Back at Silverpeak while I eagerly got set up in its system, I asked medical manager Bobby Jones how many patients Silverpeak currently serves. “You’re the 10th,” he said. I was floored. During my exam, Dr. Z warned me about the difficulty of actually applying for a card through the CDPHE website, which Jones thinks has hindered the accessibility for the aging population. The only obstacle I personally found problematic was that the MMJ Registry did not alert me via email (as claimed online) that my application was received, pending or ultimately approved — instead, I logged into my account every few days to check the status manually.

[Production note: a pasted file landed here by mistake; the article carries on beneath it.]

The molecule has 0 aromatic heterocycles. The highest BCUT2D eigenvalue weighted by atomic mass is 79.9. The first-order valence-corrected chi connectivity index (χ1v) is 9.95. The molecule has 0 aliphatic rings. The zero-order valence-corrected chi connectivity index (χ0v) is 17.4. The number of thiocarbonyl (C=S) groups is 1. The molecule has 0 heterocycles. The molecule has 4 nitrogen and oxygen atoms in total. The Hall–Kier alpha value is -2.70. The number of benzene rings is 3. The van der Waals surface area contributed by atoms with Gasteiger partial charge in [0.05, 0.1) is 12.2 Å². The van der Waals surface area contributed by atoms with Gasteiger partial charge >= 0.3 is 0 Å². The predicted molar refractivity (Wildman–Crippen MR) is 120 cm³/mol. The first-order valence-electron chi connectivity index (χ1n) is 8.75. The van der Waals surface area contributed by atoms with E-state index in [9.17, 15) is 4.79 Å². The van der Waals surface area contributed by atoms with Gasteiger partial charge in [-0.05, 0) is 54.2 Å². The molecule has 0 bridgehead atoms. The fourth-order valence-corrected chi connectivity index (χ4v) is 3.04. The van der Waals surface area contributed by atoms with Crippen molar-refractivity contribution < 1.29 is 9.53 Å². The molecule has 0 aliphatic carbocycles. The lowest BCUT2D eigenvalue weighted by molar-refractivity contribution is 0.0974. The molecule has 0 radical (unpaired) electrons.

But changes to make the program more user-friendly could be on the horizon when Colorado’s extensive new medical marijuana laws take effect Nov. 14. During its 2019 session, the Colorado Legislature passed a set of bills to allow doctors, dentists, some nurses and certain medical professionals with prescribing power and a “valid license to practice within his or her scope of practice” to recommend medical marijuana. The mandate also gives doctors the ability to recommend medical marijuana for PTSD and autism spectrum disorder, as well as any condition that qualifies for opioid medication. And both sides of legal marijuana sales will also soon have much-needed access to banking services from the House of Representatives’ recent passing of the Secure and Fair Enforcement (SAFE) Banking Act.